For my sweet Felice, this was her first brush with a celebrity, and she buzzed around happily. Her favorite item, she told me later, was a white Vegas-style jumpsuit with a star-studded cape, the kitsch level of which was in the red zone.

Graceland is, I have to say, one of the saddest places on Earth. It was Elvis’ sarcophagus, his prison, and no doubt originally his idea of marvelous. But nowadays it is as devoid of Elvis molecules as a room at a Motel 6.

Whatever hopes or musical inspiration moved the kid from Tupelo, Mississippi, to first step into a studio, they are not revealed to us at Graceland. Maybe they never existed, or maybe they got swallowed up in the first crazy tsunami of fame that enveloped him. I had to wonder: if Elvis had known what bread of loneliness he’d be eating for the rest of his life, would he have opened his mouth to sing, at all?

Monday, January 17, 2011

An Observant Man

He is homesick, but not for a place. Rather, it is for certain things, like the silver of old cedar shingles, the tang of wood smoke and the belling of hounds on their return from the fields.

He is lonesome, it’s true, but he has been more lonesome at other times -- though, were he to measure it, and be honest, he is less lonesome now than when his heartless Chella was alive, although he’d never say that to the kids.

He walks down the broad avenue to the market, neither seeing nor hearing the thudding traffic because it is irrelevant.

How much more attuned he was when surrounded by forest, consigning meaning to each tiny sound: the scrape of one branch against its neighbor, the footfall of a doe or bobcat, the descent of turkey hens at flydown time, silhouetted against a sunrise.

He fills his grocery basket with his bachelor items – soup cans, frozen pot pies, a quart of milk – and takes a little pleasure, before he leaves, at the sight of a small boy on tiptoe, staring into the cartoon face on a cereal box.

Tuesday, January 11, 2011

The Dinner Date

Nothing made sense in that garage, even though I had hung the tools on the peg board myself and stocked the shelves. It was happening more and more often, this feeling of disassociation or uncertainty. I looked at Betty, so happy with her schedule of summer parties, book club and gardening. I did not want to tell her and ruin her good times, but I was not feeling myself at all.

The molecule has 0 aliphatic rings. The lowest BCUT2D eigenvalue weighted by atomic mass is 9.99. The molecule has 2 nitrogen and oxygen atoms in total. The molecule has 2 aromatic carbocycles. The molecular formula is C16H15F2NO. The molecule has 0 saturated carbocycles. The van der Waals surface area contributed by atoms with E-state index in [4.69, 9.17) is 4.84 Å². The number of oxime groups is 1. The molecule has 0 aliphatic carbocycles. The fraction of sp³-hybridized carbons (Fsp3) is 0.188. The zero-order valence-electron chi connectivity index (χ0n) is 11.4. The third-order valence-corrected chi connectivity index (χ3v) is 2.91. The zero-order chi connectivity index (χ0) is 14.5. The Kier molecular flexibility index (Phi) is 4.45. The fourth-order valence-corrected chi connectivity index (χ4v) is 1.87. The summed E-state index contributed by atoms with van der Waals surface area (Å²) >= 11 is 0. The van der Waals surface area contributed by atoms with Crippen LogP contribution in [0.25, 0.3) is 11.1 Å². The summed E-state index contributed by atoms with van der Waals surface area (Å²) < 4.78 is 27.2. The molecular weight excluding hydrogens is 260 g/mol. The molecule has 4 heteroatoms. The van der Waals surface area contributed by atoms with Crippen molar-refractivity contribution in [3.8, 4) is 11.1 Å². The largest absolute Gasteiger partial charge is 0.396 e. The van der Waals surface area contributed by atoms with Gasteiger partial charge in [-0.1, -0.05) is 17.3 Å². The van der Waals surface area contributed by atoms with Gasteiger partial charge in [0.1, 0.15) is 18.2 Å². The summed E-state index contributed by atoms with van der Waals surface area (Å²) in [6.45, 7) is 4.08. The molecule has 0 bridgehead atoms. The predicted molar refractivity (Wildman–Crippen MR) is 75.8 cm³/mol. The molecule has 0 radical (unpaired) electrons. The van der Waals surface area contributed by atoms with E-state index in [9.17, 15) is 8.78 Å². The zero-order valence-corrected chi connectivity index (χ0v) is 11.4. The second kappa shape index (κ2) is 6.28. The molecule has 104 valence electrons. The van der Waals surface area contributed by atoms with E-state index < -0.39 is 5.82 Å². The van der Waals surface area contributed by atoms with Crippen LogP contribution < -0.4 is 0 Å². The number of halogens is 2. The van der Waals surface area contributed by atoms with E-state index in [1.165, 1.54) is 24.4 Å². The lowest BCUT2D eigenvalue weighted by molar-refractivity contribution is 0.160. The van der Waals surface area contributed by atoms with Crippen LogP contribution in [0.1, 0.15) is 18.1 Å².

I turned on the overhead light and walked the garage perimeter slowly. I smelled something – a solvent? If I thought carefully, I could name some of the tools: crescent wrench and adjustable wrench and screwdriver. Then I felt muddled. Too many things -- names and words -- were flying clear out of my head. Our car was a Toyota, that I could see. But where was the Ford Taurus? Had we sold it?
Although I could not recall why I had come down to the garage to begin with, it did not seem an unpleasant place to be. A canvas folding chair leaned against the wall. Beside it was an empty can with a cigarette butt in it. Did Betty smoke? Did I?
The door to the laundry room opened and out came my Betty. I would know her anywhere by the bounce in her step and that lick-lips smile.
"Frank, honey, we really need to get ready. The dinner reservations are for 8 sharp and we don't want to keep the Rogerses waiting."
I walked behind her, from garage to house, through the cinnamon-smelling kitchen, and then I stopped. I had to ask. I hoped she would not get angry.
"Betty..." I said, then hesitated.
"Yes Frank? What is it?"
"Betty, I just need to know. Who are the Rogerses?"

Tuesday, January 4, 2011

The Real Deal

Death paid me a visit today.
I said, "How do I know you're the real Death and not some second rate punter who will just make me sick?"

Death waved a veiny arm out my kitchen window, and a dowager squirrel fell from the crepe myrtle tree into the birdbath.
"She was old when we moved in here ten years ago," I scoffed. "I could have told you myself this cold snap would finish her off."
Death pointed at the rib-eye steaks thawing on my kitchen counter and they shrivelled, emitting a rank odor.
"Pretty good, but not yet what I'd call definitive proof," I said. "A reaper-in-training could have done that."

"Get in your car and drive me over to the Wal-Mart," Death commanded.
"Yes, your Greyness," I replied, quickly heading to the driveway.

Traffic was light, and we arrived in no time flat.
"Watch this," Death said.
He exited my car without even opening the door, glided over to a robust young man collecting the shopping carts from the cart corral, and Zap! The fellow careened into unconsciousness.

"Ha!" I yelled. "You used a taser! I saw you! You're not the real deal. You're a fake!"

With that, I jerked the wheel and peeled rubber out of there. I know I can't out run Death. I know He will locate me faster than a scorned ex-wife with GPS. It's just that I expected more finesse than cheesy tricks.

I mean, we all hope for a little dignity at the end, don't we? We get all prepped for the big finale, and we don't want the guy who turns up with the scythe to be Jo-Jo the dog-faced boy.

We want the Man Himself, with the full sweep of history on his resume. Dammit, I want the cold hand that touches me to be the same hand that touched Moses and Jimi Hendrix.